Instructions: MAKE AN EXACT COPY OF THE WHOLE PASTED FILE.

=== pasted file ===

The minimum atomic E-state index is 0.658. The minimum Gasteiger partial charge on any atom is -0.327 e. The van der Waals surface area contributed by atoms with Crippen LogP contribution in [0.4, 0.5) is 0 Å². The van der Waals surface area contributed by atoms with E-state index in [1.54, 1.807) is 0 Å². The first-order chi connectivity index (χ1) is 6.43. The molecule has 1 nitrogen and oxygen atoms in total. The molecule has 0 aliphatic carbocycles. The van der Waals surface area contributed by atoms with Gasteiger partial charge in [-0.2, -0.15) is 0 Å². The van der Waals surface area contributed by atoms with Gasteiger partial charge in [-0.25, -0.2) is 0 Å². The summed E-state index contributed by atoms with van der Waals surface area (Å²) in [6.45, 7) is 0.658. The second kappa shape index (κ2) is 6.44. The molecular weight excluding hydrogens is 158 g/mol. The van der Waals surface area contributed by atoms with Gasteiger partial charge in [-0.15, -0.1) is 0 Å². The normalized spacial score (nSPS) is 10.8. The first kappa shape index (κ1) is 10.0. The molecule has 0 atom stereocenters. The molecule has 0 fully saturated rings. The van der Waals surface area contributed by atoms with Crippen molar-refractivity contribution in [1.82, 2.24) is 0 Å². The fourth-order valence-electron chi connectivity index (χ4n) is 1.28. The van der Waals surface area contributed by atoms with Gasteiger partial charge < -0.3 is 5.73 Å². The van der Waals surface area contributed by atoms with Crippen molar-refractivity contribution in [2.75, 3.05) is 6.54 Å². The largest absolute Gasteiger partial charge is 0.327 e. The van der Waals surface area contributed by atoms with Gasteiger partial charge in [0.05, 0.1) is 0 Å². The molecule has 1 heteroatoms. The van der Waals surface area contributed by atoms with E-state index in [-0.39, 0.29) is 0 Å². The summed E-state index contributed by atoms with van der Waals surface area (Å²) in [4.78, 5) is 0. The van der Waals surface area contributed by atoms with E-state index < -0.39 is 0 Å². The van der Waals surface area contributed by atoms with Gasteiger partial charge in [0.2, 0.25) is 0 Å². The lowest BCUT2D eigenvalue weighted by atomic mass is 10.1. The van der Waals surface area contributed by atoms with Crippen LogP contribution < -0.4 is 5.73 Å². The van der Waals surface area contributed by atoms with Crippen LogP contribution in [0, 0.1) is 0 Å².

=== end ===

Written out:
The minimum atomic E-state index is 0.658. The minimum Gasteiger partial charge on any atom is -0.327 e. The van der Waals surface area contributed by atoms with Crippen LogP contribution in [0.4, 0.5) is 0 Å². The van der Waals surface area contributed by atoms with E-state index in [1.54, 1.807) is 0 Å². The first-order chi connectivity index (χ1) is 6.43. The molecule has 1 nitrogen and oxygen atoms in total. The molecule has 0 aliphatic carbocycles. The van der Waals surface area contributed by atoms with Gasteiger partial charge in [-0.2, -0.15) is 0 Å². The van der Waals surface area contributed by atoms with Gasteiger partial charge in [-0.25, -0.2) is 0 Å². The summed E-state index contributed by atoms with van der Waals surface area (Å²) in [6.45, 7) is 0.658. The second kappa shape index (κ2) is 6.44. The molecular weight excluding hydrogens is 158 g/mol. The van der Waals surface area contributed by atoms with Gasteiger partial charge in [-0.15, -0.1) is 0 Å². The normalized spacial score (nSPS) is 10.8. The first kappa shape index (κ1) is 10.0. The molecule has 0 atom stereocenters. The molecule has 0 fully saturated rings. The van der Waals surface area contributed by atoms with Crippen molar-refractivity contribution in [1.82, 2.24) is 0 Å². The fourth-order valence-electron chi connectivity index (χ4n) is 1.28. The van der Waals surface area contributed by atoms with Gasteiger partial charge < -0.3 is 5.73 Å². The van der Waals surface area contributed by atoms with Crippen molar-refractivity contribution in [2.75, 3.05) is 6.54 Å². The largest absolute Gasteiger partial charge is 0.327 e. The van der Waals surface area contributed by atoms with Gasteiger partial charge in [0.05, 0.1) is 0 Å². The molecule has 1 heteroatoms. The van der Waals surface area contributed by atoms with E-state index in [-0.39, 0.29) is 0 Å². The summed E-state index contributed by atoms with van der Waals surface area (Å²) in [4.78, 5) is 0. The van der Waals surface area contributed by atoms with E-state index < -0.39 is 0 Å². The van der Waals surface area contributed by atoms with Gasteiger partial charge in [0.2, 0.25) is 0 Å². The lowest BCUT2D eigenvalue weighted by atomic mass is 10.1. The van der Waals surface area contributed by atoms with Crippen LogP contribution < -0.4 is 5.73 Å². The van der Waals surface area contributed by atoms with Crippen LogP contribution in [0, 0.1) is 0 Å².